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Which Real Estate Transactions Are Exempt From VAT?

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As we close the first week of February 2018, the impact of the UAE’s newly introduced Value Added Tax (VAT) has already been felt across different areas of our daily lives, from the price of a takeaway to doing the weekly shop. However, today we are taking a look at how VAT will be affecting the UAE property market and, perhaps more interestingly, what facets of the UAE real estate market fall under VAT exemptions.


As of this article, developers are yet to noticeably pass on any VAT costs incurred to buyers.

Firstly, it is important to identify what counts as a residential property before determining if you are expected to pay VAT. There is a clear distinction between VAT on commercial and residential properties.

According to the Federal Tax Authority (FTA), the following are residential buildings:

  • Villas, townhouses and apartments that are not serviced
  • Housing for students and labourers
  • Accommodation for the police and other armed forces
  • Nursing homes, rest homes and orphanages


For Property Owners Transacting On The Secondary Market

If the property or building is purely residential and does not encompass any other business, the owner of the said property cannot charge VAT on rent or sale of the same. Subsequently, the owner has no recourse to tax returns for these types of transactions, when occurring on the secondary or resale property market.

However, owners should note that this VAT exemption extends only to the rent and sale of such properties. You are still expected pay VAT in the UAE for services such as maintenance and upkeep of the property, agency commission fees, owners association costs as well as any property management services that may be utilised.

For Tenants

Once again, a tenant’s rent is VAT exempt. However, a tenant can still expect to shell out VAT on services such as water, electricity, gas, air conditioning and of course, agency fees.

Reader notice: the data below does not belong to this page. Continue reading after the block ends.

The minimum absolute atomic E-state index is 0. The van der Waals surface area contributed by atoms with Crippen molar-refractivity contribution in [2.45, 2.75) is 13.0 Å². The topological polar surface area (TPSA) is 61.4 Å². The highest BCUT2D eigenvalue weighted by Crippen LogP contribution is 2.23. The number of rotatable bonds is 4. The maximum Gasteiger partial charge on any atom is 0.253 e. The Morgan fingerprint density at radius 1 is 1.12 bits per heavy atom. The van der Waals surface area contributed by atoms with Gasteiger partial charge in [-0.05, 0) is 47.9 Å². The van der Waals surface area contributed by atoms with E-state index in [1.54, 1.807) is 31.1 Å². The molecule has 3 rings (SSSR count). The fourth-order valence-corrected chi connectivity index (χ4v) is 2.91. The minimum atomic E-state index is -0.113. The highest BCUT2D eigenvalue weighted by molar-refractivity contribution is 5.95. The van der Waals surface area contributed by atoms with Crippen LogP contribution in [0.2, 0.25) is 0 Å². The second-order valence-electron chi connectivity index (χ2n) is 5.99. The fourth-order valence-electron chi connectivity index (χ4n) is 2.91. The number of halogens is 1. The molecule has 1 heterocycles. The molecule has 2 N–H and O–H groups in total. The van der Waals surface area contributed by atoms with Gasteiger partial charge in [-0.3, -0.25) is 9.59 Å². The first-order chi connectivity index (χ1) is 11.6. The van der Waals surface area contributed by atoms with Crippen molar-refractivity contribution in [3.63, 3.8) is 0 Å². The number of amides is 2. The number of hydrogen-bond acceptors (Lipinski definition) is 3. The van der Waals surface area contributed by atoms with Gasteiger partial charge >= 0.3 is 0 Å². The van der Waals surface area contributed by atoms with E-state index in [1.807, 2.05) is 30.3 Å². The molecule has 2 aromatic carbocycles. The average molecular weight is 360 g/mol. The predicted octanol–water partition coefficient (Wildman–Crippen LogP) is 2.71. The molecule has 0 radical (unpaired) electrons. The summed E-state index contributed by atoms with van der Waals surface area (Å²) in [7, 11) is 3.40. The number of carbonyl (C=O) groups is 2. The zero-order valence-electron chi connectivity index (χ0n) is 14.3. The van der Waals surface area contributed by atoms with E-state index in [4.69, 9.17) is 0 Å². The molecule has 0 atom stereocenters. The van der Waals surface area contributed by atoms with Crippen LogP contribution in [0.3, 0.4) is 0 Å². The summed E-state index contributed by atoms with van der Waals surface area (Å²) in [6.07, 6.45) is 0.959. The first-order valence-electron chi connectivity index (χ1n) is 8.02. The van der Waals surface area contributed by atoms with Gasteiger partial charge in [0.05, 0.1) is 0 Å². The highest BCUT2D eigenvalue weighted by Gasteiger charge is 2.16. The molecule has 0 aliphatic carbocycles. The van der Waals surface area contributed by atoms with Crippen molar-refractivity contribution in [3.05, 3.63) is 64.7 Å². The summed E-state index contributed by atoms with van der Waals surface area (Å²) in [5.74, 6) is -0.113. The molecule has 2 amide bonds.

Government services, such as property registrations, also fall under VAT exemptions, so only the usual fees will be charged.

For Buyers

Investors and buyers who are concerned about how VAT will affect their purchases on the primary market need not worry about costs being passed on to them. For residential developments, there is no VAT on the property, for the first three years from completion. So, developers can recover the VAT they are charged on things like design, materials, construction and contracting as they form part of the developer’s business costs. In fact, in the few launches that have already been seen in 2018, developers have not noticeably passed on any VAT to the buyer.


Expenses borne out of renting out a commercial property such as an office are recoverable.


As per the FTA, the following are classified as commercial properties in the UAE:

  • Serviced residences
  • Shops
  • Offices
  • Warehouses
  • Buildings used for healthcare
  • Schools and universities
  • Short-term leases that are six months and shorter


For Property Owners

The owners of such properties will need to register for VAT. They can charge the normal levy of 5% VAT on the property to buyers. If the owner incurs any expenses borne out of renting a commercial property, he or she will be able to recover it.

For Buyers

The buyer, however, will be able to recover this VAT, on their tax return. However, the onus is on the buyer to keep a check on what the property is being used for, for a period of 10 years. If the use of the building changes, whatever VAT was recovered may need to be adjusted.

When dealing with commercial property, the VAT will apply to both the primary and secondary markets.

According to Dubai property expert, Mario Volpi, “The issue of VAT becomes a matter of cash flow, so in theory, should not affect the value of real estate units and/or property prices in general. The advantage for the government to balance the financial books is far more advantageous and will outweigh any negativity in sentiment that the introduction of VAT may bring.”

It’s still early days for the implementation of VAT in the UAE, so is naturally come confusion about VAT exemptions and refunds. What is clear though, is that for brand new properties, you are certainly VAT exempt for the first 3 years. Purely residential properties also offer VAT exemptions for both buyers and renters. For commercial properties, there are few VAT exemptions as of now, but there are ways for owners and buyers to recover the VAT on property-related expenses.



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